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determined as in an action for conversion. Castro v. Linchitz, 297 Mass. 381 , 387-388.

Even apart from the effect of the auditor's report, which found bad faith in the sale, for Leventhal's personal profit, and was sufficient to take the case to the jury, there was no evidence requiring the conclusion that the Nelsons acquiesced in the scheme which the jury could have found in fact to have existed, and to have been entirely undisclosed to the Nelsons -- a scheme to give the defendants a title, good in all respects against the plaintiff, at substantially less than the market value of the mortgaged equipment. See Flynn v. Curtis & Pope Lumber Co. 245 Mass. 291 ; Bennett v. Bailey, 150 Mass. 257 , 260; James F. Monaghan Inc. v. M. Lowenstein & Sons Inc. 290 Mass. 331 , 334-335; Union Mkt. Natl. Bank v. Derderian, 318 Mass. 578 , 583-584.

We need not determine whether there was evidence requiring the conclusion that the Nelsons irrevocably acquiesced in Leventhal's having the appearance of title in order to defeat or delay the attorney. In any event we do not think this required the conclusion that Nelson had acquiesced in or ratified the sale as a legal proceeding cutting off Nelson's title and all his beneficial interest. There is shown no agreement between Leventhal and Nelson which must be ruled to be illegal.

3. There was no reversible error in the admission and exclusion at the trial of evidence relevant to count 2.

Nelson was asked to give his opinion of the fair cash value of the foreclosed pieces of equipment on July 21, 1953. With the judge's permission, an attorney for the plaintiff wrote on a blackboard the name of each item and the stated value as Nelson gave it. The list included equity in land $30,000; equity in Natick home $20,000; Cadillac $1,200; 1946 and 1947 trucks $4,350; and showed the total of all the figures, $132,850.

The judge's ruling that the blackboard might be used was after Nelson had answered the question in part, that is, as to the value of the ten wheeler trucks ("$10,000 apiece")

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and was followed by a conference at the bench after which the attorney for the defendants said, "Note my objection then, and note my exception to the line of inquiry." The bill of exceptions, after setting forth a copy of the list and stating that the board with chalked figures remained in the court room for five days until upon request of the defendants' counsel it was turned away from the jury, and that it faced the jury again during the argument of the plaintiff's attorney, states as follows: ". . . [The defendants' attorney] made objection and duly saved exception to the preceding line of examination . . . wherein the witness was asked to give an opinion which he said he had `as to fair cash value' of each piece of equipment referred to on the board chalk and `the fair cash value' of the equity in the Natick and Framingham real estate, all of which totaled $132,850." We construe this as a restatement in the bill of the exception taken after the bench conference. The figures for items not includable in the computation of damages would properly have been excluded from this list which was made in answer to a question of the fair cash value of "these various pieces of equipment." We need not determine if, on the question of whether Leventhal on July 6 reasonably deemed his interest under the mortgage "to be jeopardized," the value of other property was relevant. The issue is controlled by the fact that no motion to strike from the list the irrelevant items was made by the defendants. Furthermore the judge instructed that, as to damages, the "inquiry is this: What was the fair market value of all the items sold as of July 21, 1953, as they stood on the premises at Framingham?"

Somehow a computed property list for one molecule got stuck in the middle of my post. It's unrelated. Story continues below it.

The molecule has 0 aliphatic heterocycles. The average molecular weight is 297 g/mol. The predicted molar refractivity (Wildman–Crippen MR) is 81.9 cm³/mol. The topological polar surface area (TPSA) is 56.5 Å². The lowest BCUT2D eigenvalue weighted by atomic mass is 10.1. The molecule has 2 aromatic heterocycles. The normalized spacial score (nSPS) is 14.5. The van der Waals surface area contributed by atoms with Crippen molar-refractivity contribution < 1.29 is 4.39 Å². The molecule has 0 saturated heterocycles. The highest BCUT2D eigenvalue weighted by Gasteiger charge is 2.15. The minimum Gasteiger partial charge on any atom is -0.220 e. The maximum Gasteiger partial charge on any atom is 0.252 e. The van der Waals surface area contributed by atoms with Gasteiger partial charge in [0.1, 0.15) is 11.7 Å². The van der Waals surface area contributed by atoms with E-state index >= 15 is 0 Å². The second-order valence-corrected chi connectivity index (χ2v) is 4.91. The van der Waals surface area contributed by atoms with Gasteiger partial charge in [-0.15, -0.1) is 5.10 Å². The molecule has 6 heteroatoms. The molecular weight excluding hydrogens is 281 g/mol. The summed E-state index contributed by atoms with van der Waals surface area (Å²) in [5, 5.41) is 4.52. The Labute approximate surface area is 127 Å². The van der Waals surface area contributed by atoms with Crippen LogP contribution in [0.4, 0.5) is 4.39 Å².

It was not reversible error to allow in evidence a promissory note from Nelson to Leventhal for $26,432 dated April 23, 1952, being a note "which related to the transaction of the two ten wheelers previously sold by Leventhal to Nelson." In view of the length of the time interval, the possibility of rapid depreciation of automotive equipment, particularly in heavy use, and the absence of evidence of the relative condition of the trucks on the respective dates,

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there was clearly a sound basis for excluding this testimony as any evidence of value of the trucks on July 21, 1953. But the force of this testimony was cumulative. There was later in the case evidence, properly admitted (see post), that Leventhal at a time between November, 1952, and May 26, 1953 (and likely nearer to May than to November), had valued the two ten wheeler trucks at $15,000 each. Furthermore Nelson, as stated, had testified that the value of these trucks on July 21, 1953, was the lesser figure of $10,000 each. Nelson also testified, without objection or exception, that he "went with Leary to see Leventhal when Leary said he had twenty-five to forty thousand to put in [the] business. . . . Leventhal said he should put in more because [the] business was worth $100,000 not including the real estate; that he had a man offering $10,000 apiece for the ten wheelers." The note therefore vouched to some extent that there was a basis for Nelson's and Leventhal's figures of $10,000 each for the trucks. The likelihood that, because of the note, any higher figure than Nelson's would be found as of July 21, 1953, was practically nonexistent. Anyone would expect that trucks would have sold for more in 1952 than they were worth in 1953. While such considerations may not give independent ground for admission of the evidence they do minimize the likelihood of harm. The case underlying Johnston v. Cassidy, 279 Mass. 593 , and McCarthy v. Simon, 247 Mass. 514 , 521, relied on by the defendants, is Vahey v. Bigelow, 208 Mass. 89 , 93, which holds that the fact alone that the estate was sold for less than its value did not make the sale invalid. There is wide discretion in the trial judge to determine what evidence of value shall be deemed admissible in the circumstances. See Schneider v. Hayward, 231 Mass. 352 , 357; Brockton Sav. Bank v. Shapiro, 311 Mass. 695 , 698; Lembo v. Framingham, 330 Mass. 461 , 463.